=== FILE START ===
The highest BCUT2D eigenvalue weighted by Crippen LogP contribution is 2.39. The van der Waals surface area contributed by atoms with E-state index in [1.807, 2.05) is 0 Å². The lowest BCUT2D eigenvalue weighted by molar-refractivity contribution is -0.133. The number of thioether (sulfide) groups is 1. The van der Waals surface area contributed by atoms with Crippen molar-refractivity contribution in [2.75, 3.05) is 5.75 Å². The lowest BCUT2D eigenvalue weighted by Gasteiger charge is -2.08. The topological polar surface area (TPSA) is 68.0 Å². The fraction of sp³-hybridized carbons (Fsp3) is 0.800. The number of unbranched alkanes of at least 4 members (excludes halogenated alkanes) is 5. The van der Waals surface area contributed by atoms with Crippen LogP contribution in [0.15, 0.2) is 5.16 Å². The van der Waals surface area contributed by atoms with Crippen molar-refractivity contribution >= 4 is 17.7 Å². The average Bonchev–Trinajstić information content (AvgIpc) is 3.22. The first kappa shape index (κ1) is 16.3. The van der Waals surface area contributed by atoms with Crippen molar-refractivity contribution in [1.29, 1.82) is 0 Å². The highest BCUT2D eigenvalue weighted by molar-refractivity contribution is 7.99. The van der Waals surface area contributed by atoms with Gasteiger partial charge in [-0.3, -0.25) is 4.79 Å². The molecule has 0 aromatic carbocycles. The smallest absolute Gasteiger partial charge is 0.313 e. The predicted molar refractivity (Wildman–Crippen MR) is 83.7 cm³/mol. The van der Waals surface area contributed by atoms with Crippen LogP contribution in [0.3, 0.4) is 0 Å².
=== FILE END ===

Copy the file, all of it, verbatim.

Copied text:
The highest BCUT2D eigenvalue weighted by Crippen LogP contribution is 2.39. The van der Waals surface area contributed by atoms with E-state index in [1.807, 2.05) is 0 Å². The lowest BCUT2D eigenvalue weighted by molar-refractivity contribution is -0.133. The number of thioether (sulfide) groups is 1. The van der Waals surface area contributed by atoms with Crippen molar-refractivity contribution in [2.75, 3.05) is 5.75 Å². The lowest BCUT2D eigenvalue weighted by Gasteiger charge is -2.08. The topological polar surface area (TPSA) is 68.0 Å². The fraction of sp³-hybridized carbons (Fsp3) is 0.800. The number of unbranched alkanes of at least 4 members (excludes halogenated alkanes) is 5. The van der Waals surface area contributed by atoms with Crippen LogP contribution in [0.15, 0.2) is 5.16 Å². The van der Waals surface area contributed by atoms with Crippen molar-refractivity contribution >= 4 is 17.7 Å². The average Bonchev–Trinajstić information content (AvgIpc) is 3.22. The first kappa shape index (κ1) is 16.3. The van der Waals surface area contributed by atoms with Crippen molar-refractivity contribution in [1.29, 1.82) is 0 Å². The highest BCUT2D eigenvalue weighted by molar-refractivity contribution is 7.99. The van der Waals surface area contributed by atoms with Gasteiger partial charge in [-0.3, -0.25) is 4.79 Å². The molecule has 0 aromatic carbocycles. The smallest absolute Gasteiger partial charge is 0.313 e. The predicted molar refractivity (Wildman–Crippen MR) is 83.7 cm³/mol. The van der Waals surface area contributed by atoms with Crippen LogP contribution in [0.3, 0.4) is 0 Å².